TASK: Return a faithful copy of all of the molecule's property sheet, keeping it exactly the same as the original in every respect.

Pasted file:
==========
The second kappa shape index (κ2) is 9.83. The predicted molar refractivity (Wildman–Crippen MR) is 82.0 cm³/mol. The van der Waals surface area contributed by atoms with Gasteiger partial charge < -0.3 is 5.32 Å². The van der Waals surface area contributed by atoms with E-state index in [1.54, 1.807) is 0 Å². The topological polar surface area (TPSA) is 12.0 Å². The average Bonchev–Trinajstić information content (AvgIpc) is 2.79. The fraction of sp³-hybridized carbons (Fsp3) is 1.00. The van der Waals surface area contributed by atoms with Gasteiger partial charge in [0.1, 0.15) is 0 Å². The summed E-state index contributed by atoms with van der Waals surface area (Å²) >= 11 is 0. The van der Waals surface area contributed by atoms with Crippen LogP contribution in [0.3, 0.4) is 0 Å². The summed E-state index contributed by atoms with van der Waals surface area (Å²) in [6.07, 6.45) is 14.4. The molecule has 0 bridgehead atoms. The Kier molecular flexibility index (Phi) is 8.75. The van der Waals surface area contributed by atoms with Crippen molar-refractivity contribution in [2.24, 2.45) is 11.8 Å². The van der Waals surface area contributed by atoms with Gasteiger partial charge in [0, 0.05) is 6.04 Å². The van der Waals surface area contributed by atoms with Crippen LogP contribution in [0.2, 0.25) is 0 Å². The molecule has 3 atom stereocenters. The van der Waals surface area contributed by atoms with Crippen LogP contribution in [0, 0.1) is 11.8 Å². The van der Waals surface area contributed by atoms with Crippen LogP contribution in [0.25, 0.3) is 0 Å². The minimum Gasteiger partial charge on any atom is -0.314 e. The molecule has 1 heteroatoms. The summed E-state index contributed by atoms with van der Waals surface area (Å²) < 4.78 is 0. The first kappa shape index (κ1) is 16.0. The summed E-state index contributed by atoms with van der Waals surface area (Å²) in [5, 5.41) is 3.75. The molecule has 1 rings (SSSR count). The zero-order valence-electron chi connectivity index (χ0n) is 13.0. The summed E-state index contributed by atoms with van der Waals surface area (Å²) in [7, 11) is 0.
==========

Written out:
The second kappa shape index (κ2) is 9.83. The predicted molar refractivity (Wildman–Crippen MR) is 82.0 cm³/mol. The van der Waals surface area contributed by atoms with Gasteiger partial charge < -0.3 is 5.32 Å². The van der Waals surface area contributed by atoms with E-state index in [1.54, 1.807) is 0 Å². The topological polar surface area (TPSA) is 12.0 Å². The average Bonchev–Trinajstić information content (AvgIpc) is 2.79. The fraction of sp³-hybridized carbons (Fsp3) is 1.00. The van der Waals surface area contributed by atoms with Gasteiger partial charge in [0.1, 0.15) is 0 Å². The summed E-state index contributed by atoms with van der Waals surface area (Å²) >= 11 is 0. The van der Waals surface area contributed by atoms with Crippen LogP contribution in [0.3, 0.4) is 0 Å². The summed E-state index contributed by atoms with van der Waals surface area (Å²) in [6.07, 6.45) is 14.4. The molecule has 0 bridgehead atoms. The Kier molecular flexibility index (Phi) is 8.75. The van der Waals surface area contributed by atoms with Crippen molar-refractivity contribution in [2.24, 2.45) is 11.8 Å². The van der Waals surface area contributed by atoms with Gasteiger partial charge in [0, 0.05) is 6.04 Å². The van der Waals surface area contributed by atoms with Crippen LogP contribution in [0.2, 0.25) is 0 Å². The molecule has 3 atom stereocenters. The van der Waals surface area contributed by atoms with Crippen LogP contribution in [0, 0.1) is 11.8 Å². The van der Waals surface area contributed by atoms with Crippen LogP contribution in [0.25, 0.3) is 0 Å². The minimum Gasteiger partial charge on any atom is -0.314 e. The molecule has 1 heteroatoms. The summed E-state index contributed by atoms with van der Waals surface area (Å²) < 4.78 is 0. The first kappa shape index (κ1) is 16.0. The summed E-state index contributed by atoms with van der Waals surface area (Å²) in [5, 5.41) is 3.75. The molecule has 1 rings (SSSR count). The zero-order valence-electron chi connectivity index (χ0n) is 13.0. The summed E-state index contributed by atoms with van der Waals surface area (Å²) in [7, 11) is 0.